Coping with a perfect economic storm with IMF support

Facing the global crises that emerged in 2022, Bangladesh’s economy buckled, but it did not break. However, challenges remain.
Coping with a perfect economic storm with IMF support

Economies around the world are in ferment. The disruptions experienced in 2022 following the outbreak of the Russia-Ukraine war was nothing short of a perfect storm for the global economy. The headwinds of that storm continue to ravage economies to this day. New and old elements of crises have emerged: global inflation, higher interest rates, appreciation of the US dollar, rising fiscal and current account deficits, and debt distress. Under this perfect economic storm and all its fury, Bangladesh's economy buckled, but it did not break. However, challenges remain.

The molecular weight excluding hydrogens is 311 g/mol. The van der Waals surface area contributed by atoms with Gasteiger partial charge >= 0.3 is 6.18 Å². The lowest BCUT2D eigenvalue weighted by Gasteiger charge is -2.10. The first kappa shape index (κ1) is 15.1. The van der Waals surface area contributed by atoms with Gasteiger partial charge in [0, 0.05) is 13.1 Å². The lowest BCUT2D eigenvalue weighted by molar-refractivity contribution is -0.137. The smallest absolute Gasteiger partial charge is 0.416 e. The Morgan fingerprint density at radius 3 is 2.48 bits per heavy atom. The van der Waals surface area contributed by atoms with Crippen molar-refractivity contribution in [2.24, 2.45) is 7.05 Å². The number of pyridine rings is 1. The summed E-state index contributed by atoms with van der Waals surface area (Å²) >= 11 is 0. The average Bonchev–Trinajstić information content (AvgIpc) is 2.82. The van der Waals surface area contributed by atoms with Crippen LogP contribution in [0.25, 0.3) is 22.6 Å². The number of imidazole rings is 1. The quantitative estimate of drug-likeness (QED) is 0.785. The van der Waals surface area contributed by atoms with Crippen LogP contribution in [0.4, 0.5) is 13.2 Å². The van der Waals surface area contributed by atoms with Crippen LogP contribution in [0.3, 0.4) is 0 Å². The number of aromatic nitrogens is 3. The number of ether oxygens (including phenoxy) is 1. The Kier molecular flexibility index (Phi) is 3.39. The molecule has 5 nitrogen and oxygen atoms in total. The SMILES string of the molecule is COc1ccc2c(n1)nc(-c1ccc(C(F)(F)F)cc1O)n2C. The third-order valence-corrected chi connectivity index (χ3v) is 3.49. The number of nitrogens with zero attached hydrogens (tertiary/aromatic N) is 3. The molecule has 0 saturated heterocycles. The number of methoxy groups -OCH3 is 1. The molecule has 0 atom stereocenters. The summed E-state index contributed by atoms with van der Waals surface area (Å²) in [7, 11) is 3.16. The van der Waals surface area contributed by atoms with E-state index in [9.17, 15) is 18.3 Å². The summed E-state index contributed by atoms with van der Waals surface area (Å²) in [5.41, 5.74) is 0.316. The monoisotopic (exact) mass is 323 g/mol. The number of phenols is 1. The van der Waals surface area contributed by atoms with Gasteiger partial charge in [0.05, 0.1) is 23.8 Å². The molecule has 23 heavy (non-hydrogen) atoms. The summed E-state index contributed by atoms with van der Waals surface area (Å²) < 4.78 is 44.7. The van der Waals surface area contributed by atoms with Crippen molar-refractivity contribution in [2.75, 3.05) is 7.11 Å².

After the Covid-19 pandemic, there were talks of a debt pandemic around the world. According to the World Bank, debt distress has gripped 60 percent of all emerging markets and developing economies. The International Monetary Fund (IMF) has identified at least 53 most vulnerable economies, some of them on the verge of – if not already – approaching sovereign debt default. Ghana recently joined Sri Lanka in that latter group, with Pakistan not far behind.

Thanks to three decades of prudent macroeconomic management that ensured macroeconomic stability, the IMF found Bangladesh to have low risks of debt distress with adequate capacity to repay the Fund. A Debt Sustainability Analysis of IMF-World Bank assessed Bangladesh's debt carrying capacity in the "medium" range. The total public debt was at 38 percent of GDP in FY 2021-22, external debt at 12 percent of GDP, and debt service payments of USD 3.7 billion in FY22 was barely five percent of the total foreign exchange earnings – all in a very comfortable range. Make no mistake: Bangladesh's favourable standing on debt was a critical element in moving the multilateral agency to a quick decision.